The higher the quality of the holster, the better it will conceal and secure the gun. I always tell people to use fitted holsters rather than “universal fit” ones. The exception to this rule is when one carries in the pocket. For my compact and full-sized guns, I go with Bravo Concealment. They are secure, allow for quick reholstering and have a unique system for pressing the butt of the gun into the body. Blackhawk’s new Stache system really works for appendix carry.

The .380 is not the most effective cartridge, and most consider it marginal.
However, this Kahr P380 is less than 10 oz. empty, and hides almost anywhere.
As far as pocket guns go, this is one of the easiest to shoot. Image: Robert Marvulli

3. Use Defensible Language.

There are two defensible language rules one must learn: cause and effect, and effective verbal commands.

If there are witnesses to your defensive activity, it is important your language convinces them you are “in the right.” Your purpose is to affect the psychology of the moment. Obviously, if you are not in the right, do not even attempt to use a firearm.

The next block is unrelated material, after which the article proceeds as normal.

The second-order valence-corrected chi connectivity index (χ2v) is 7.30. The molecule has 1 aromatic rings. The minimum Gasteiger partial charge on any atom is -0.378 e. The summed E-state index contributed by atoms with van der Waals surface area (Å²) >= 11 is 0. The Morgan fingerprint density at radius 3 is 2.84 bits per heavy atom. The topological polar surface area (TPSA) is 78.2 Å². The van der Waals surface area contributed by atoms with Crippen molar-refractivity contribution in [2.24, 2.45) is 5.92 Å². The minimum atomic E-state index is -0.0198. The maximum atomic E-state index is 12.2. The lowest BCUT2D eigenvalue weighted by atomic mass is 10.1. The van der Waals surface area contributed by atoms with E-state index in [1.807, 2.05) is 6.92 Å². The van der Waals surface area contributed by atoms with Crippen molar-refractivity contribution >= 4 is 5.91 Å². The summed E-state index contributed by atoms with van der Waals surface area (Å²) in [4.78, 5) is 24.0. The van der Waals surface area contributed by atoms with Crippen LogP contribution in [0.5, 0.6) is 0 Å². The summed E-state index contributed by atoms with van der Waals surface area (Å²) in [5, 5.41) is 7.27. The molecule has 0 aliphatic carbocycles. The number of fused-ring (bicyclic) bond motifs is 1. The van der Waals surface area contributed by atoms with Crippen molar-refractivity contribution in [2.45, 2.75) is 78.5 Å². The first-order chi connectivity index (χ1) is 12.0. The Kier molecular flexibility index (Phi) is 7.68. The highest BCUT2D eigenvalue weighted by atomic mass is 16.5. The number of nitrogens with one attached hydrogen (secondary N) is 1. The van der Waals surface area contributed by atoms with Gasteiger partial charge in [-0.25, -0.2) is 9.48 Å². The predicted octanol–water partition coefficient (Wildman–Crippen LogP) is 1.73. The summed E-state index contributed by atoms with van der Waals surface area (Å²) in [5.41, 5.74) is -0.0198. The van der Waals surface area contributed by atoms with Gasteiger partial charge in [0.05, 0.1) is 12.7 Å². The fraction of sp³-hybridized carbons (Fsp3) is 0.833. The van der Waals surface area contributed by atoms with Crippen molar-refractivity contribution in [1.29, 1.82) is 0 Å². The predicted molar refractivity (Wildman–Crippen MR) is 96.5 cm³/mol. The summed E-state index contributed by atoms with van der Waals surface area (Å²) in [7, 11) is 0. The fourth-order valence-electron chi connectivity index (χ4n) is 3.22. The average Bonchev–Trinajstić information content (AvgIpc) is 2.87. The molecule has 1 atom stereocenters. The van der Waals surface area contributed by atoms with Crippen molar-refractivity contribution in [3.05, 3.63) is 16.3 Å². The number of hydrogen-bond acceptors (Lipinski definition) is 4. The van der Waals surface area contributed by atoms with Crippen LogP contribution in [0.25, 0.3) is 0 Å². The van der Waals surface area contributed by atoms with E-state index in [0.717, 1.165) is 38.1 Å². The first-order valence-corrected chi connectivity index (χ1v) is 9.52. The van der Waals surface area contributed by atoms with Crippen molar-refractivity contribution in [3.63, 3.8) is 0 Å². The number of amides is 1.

Before, and while something is happening, repeat, “Call the police!” in the presence of witnesses. Say it as many times as you can before and after a critical incident without it sounding like mental instability. Your witnesses need to “perceive” you are willing to deal with the justice system, and therefore must be “in the right.” You want your witnesses to say, “Yes, he was telling us to call the police while he was pointing the gun at
that guy.”

I have been dispatched to incidents where the suspect has heard someone say, “Call the police,” and reported this to the police. This has proven to be very enlightening when the dust settles.

The same applies to dialing 911, if you are in a position to make the call. Whoever calls first is often perceived as the “good guy” — sometimes even to responding officers.